The U.S. Department of Agriculture’s USDA nutritional guidelines have been updated as of Tuesday, Dec. 29, and here is everything you need to know….
The guidelines, which are updated every five years, include specific recommendations for the diets of both babies as well as toddlers. The most important take away? Sugar.
For both infants and toddlers, there should be zero added sugars in their diet due to the link between childhood obesity and future chronic health problems.
And once they reach two years of age, added sugars should only be 10 percent of a child’s caloric intake.
In a previous study, it was found that infants and toddlers consume an average of one and six teaspoons of added sugar each day.
But if one eliminates five food categories including sweetened beverages, desserts and sweet snacks, coffee and tea, candy and sugars, and breakfast cereals and bars — it can reduce added sugars intake by 70 percent.
Saturated fats should be limited to 10 percent of calories per day for kids at the age of two. A recommended sodium limit of 2,300 milligrams for kids under 14 is unchanged from the 2015 guidelines.
The guidelines specify “a healthy dietary pattern at every life stage.” And from birth to six months, they define that as exclusively feeding kids human milk, or iron-fortified formula if it’s unavailable.
At six months, “nutrient-dense” foods can be added, but human milk is still recommended as a part of babies’ diets through at least the first year.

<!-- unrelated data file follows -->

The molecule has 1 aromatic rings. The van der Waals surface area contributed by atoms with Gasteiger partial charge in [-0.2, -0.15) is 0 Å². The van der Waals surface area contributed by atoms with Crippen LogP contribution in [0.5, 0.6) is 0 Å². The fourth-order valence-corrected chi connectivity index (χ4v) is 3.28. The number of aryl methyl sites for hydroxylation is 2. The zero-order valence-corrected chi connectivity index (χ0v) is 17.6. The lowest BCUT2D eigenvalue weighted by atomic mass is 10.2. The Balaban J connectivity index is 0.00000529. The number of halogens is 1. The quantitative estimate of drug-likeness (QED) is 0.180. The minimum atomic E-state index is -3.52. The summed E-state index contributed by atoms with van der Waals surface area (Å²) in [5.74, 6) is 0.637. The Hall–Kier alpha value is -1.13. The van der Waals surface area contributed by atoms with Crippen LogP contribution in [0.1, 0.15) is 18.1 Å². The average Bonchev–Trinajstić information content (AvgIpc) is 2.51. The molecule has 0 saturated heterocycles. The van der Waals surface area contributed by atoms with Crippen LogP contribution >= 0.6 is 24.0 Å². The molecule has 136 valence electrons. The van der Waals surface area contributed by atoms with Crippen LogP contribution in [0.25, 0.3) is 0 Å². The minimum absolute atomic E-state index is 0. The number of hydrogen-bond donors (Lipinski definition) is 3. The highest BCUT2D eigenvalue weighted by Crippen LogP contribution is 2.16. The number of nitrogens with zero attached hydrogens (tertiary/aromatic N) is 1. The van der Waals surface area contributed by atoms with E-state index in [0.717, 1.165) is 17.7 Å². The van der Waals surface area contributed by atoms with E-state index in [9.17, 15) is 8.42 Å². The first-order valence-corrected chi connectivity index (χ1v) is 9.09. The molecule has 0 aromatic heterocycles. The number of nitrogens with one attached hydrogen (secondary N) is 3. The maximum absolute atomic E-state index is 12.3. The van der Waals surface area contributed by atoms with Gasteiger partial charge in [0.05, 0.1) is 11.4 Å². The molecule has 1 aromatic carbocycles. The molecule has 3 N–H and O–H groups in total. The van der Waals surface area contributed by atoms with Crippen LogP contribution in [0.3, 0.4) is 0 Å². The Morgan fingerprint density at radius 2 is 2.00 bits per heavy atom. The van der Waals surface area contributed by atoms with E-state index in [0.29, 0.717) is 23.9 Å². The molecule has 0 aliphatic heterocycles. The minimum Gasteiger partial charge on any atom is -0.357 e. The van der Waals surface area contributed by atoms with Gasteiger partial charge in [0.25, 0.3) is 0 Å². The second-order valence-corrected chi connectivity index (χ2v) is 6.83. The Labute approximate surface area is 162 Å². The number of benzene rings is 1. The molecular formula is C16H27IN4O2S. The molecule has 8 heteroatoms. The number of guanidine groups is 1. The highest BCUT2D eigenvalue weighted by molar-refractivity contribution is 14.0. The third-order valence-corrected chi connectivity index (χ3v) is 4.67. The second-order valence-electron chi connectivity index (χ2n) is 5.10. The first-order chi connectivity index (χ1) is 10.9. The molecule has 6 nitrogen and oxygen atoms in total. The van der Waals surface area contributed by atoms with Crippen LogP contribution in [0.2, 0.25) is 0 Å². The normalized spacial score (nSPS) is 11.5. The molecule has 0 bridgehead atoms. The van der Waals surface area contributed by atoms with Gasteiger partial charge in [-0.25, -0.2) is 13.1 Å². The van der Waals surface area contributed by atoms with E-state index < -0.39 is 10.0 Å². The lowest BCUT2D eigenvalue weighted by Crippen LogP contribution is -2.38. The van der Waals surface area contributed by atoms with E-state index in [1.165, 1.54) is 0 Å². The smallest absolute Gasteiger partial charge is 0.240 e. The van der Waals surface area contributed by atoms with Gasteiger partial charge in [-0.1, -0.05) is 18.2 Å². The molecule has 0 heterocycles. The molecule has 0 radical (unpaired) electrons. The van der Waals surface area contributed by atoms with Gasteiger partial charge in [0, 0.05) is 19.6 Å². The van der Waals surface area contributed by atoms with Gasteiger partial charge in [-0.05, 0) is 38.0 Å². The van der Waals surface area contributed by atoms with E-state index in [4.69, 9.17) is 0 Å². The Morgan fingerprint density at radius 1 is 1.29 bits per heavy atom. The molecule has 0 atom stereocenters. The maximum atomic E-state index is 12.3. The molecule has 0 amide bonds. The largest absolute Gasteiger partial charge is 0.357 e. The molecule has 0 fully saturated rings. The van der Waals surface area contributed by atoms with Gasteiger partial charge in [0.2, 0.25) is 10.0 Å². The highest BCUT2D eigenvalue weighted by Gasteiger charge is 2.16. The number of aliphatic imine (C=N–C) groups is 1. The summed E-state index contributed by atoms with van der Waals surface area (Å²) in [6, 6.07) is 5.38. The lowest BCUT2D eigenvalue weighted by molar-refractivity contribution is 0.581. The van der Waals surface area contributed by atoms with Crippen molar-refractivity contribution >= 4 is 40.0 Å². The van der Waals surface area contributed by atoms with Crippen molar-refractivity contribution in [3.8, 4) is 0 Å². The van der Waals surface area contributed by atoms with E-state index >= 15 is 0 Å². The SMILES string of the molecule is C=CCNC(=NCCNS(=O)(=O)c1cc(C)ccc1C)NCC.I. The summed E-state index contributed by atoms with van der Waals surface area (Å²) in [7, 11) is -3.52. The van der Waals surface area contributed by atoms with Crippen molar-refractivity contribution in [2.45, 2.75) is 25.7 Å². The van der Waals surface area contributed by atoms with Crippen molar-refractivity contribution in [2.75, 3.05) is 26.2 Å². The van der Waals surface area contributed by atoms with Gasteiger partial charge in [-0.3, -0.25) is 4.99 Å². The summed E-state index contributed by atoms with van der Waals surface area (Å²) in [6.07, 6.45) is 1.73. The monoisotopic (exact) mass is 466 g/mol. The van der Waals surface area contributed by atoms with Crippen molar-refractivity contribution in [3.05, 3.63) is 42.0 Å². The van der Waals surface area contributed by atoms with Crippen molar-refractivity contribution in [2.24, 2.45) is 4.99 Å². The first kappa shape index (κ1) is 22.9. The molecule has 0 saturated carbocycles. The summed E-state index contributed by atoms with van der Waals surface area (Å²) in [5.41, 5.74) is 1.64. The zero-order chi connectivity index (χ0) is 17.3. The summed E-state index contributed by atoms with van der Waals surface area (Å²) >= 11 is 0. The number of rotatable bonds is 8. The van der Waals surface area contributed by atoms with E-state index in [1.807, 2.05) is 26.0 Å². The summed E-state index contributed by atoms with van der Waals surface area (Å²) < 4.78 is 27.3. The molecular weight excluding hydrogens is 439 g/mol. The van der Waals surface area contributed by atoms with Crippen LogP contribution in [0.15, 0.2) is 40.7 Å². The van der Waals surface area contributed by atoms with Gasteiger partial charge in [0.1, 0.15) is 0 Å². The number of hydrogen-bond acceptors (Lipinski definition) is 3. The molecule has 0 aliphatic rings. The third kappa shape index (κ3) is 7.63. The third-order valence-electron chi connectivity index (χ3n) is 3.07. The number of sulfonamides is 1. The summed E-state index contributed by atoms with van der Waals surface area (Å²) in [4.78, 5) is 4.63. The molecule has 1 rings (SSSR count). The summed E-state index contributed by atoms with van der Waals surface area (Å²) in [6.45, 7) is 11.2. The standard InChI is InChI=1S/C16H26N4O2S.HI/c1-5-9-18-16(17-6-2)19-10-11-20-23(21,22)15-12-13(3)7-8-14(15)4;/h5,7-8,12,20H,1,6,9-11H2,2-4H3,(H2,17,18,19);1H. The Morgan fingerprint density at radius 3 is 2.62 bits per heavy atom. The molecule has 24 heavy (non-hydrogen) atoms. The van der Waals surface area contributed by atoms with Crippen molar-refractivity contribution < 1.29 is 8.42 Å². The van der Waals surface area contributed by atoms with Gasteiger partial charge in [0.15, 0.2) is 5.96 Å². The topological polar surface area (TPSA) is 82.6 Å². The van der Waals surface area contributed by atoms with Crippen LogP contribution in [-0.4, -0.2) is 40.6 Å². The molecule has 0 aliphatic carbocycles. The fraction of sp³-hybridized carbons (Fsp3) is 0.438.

“Potentially allergenic” foods like peanuts, eggs, cow’s milk (and products), tree nuts, wheat, soy, as well as shellfish should also be introduced around six months, as early exposure can reduce a child’s risk of developing a food allergy.
In addition, it is also recommended are vitamin D supplements starting soon after birth, as human milk is deficient in the key nutrient.
And while the guidelines are built on previous editions of the dietary recommendations and the Dietary Guidelines Advisory Committee’s scientific report, many key changes recommended by scientists did not make it into the final recommendations.
With a background in the creative and educational fields, Amelia Finefrock is freelance writer, singer-songwriter and nanny based in Chicago.
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